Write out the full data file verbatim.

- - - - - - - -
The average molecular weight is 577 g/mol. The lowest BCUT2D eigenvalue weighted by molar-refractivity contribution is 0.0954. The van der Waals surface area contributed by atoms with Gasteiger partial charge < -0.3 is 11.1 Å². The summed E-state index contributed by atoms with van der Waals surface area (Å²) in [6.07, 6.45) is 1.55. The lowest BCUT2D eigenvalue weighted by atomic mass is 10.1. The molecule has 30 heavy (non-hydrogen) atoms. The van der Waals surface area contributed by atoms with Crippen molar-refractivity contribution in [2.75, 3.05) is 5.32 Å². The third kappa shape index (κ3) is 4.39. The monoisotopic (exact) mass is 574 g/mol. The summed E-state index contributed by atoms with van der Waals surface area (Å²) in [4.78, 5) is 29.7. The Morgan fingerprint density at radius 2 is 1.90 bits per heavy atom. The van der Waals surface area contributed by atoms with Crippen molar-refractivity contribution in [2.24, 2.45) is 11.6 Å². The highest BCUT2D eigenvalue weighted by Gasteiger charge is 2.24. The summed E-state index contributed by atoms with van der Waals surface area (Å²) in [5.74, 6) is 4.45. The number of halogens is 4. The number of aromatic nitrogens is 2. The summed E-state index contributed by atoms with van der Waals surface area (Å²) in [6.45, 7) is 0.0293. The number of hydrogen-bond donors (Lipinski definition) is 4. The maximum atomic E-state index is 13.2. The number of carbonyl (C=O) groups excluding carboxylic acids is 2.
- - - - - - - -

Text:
The average molecular weight is 577 g/mol. The lowest BCUT2D eigenvalue weighted by molar-refractivity contribution is 0.0954. The van der Waals surface area contributed by atoms with Gasteiger partial charge < -0.3 is 11.1 Å². The summed E-state index contributed by atoms with van der Waals surface area (Å²) in [6.07, 6.45) is 1.55. The lowest BCUT2D eigenvalue weighted by atomic mass is 10.1. The molecule has 30 heavy (non-hydrogen) atoms. The van der Waals surface area contributed by atoms with Crippen molar-refractivity contribution in [2.75, 3.05) is 5.32 Å². The third kappa shape index (κ3) is 4.39. The monoisotopic (exact) mass is 574 g/mol. The summed E-state index contributed by atoms with van der Waals surface area (Å²) in [4.78, 5) is 29.7. The Morgan fingerprint density at radius 2 is 1.90 bits per heavy atom. The van der Waals surface area contributed by atoms with Crippen molar-refractivity contribution in [2.24, 2.45) is 11.6 Å². The highest BCUT2D eigenvalue weighted by Gasteiger charge is 2.24. The summed E-state index contributed by atoms with van der Waals surface area (Å²) in [5.74, 6) is 4.45. The number of halogens is 4. The number of aromatic nitrogens is 2. The summed E-state index contributed by atoms with van der Waals surface area (Å²) in [6.45, 7) is 0.0293. The number of hydrogen-bond donors (Lipinski definition) is 4. The maximum atomic E-state index is 13.2. The number of carbonyl (C=O) groups excluding carboxylic acids is 2.